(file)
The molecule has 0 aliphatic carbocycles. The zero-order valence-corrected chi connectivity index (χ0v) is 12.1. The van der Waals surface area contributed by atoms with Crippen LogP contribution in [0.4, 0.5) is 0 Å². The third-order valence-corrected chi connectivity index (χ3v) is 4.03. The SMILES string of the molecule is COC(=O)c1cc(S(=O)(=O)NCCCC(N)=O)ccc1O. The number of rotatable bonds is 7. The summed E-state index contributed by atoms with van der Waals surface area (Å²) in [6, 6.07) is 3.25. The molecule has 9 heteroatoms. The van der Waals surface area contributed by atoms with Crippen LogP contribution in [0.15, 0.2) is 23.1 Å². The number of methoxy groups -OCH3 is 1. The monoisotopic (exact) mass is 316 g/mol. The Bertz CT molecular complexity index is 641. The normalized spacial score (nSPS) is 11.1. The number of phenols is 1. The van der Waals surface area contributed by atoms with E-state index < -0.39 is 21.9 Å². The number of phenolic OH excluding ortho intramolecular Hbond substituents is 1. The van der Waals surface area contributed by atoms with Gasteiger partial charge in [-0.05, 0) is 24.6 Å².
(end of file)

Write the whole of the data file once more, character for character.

The molecule has 0 aliphatic carbocycles. The zero-order valence-corrected chi connectivity index (χ0v) is 12.1. The van der Waals surface area contributed by atoms with Crippen LogP contribution in [0.4, 0.5) is 0 Å². The third-order valence-corrected chi connectivity index (χ3v) is 4.03. The SMILES string of the molecule is COC(=O)c1cc(S(=O)(=O)NCCCC(N)=O)ccc1O. The number of rotatable bonds is 7. The summed E-state index contributed by atoms with van der Waals surface area (Å²) in [6, 6.07) is 3.25. The molecule has 9 heteroatoms. The van der Waals surface area contributed by atoms with Crippen LogP contribution in [0.15, 0.2) is 23.1 Å². The number of methoxy groups -OCH3 is 1. The monoisotopic (exact) mass is 316 g/mol. The Bertz CT molecular complexity index is 641. The normalized spacial score (nSPS) is 11.1. The number of phenols is 1. The van der Waals surface area contributed by atoms with E-state index < -0.39 is 21.9 Å². The number of phenolic OH excluding ortho intramolecular Hbond substituents is 1. The van der Waals surface area contributed by atoms with Gasteiger partial charge in [-0.05, 0) is 24.6 Å².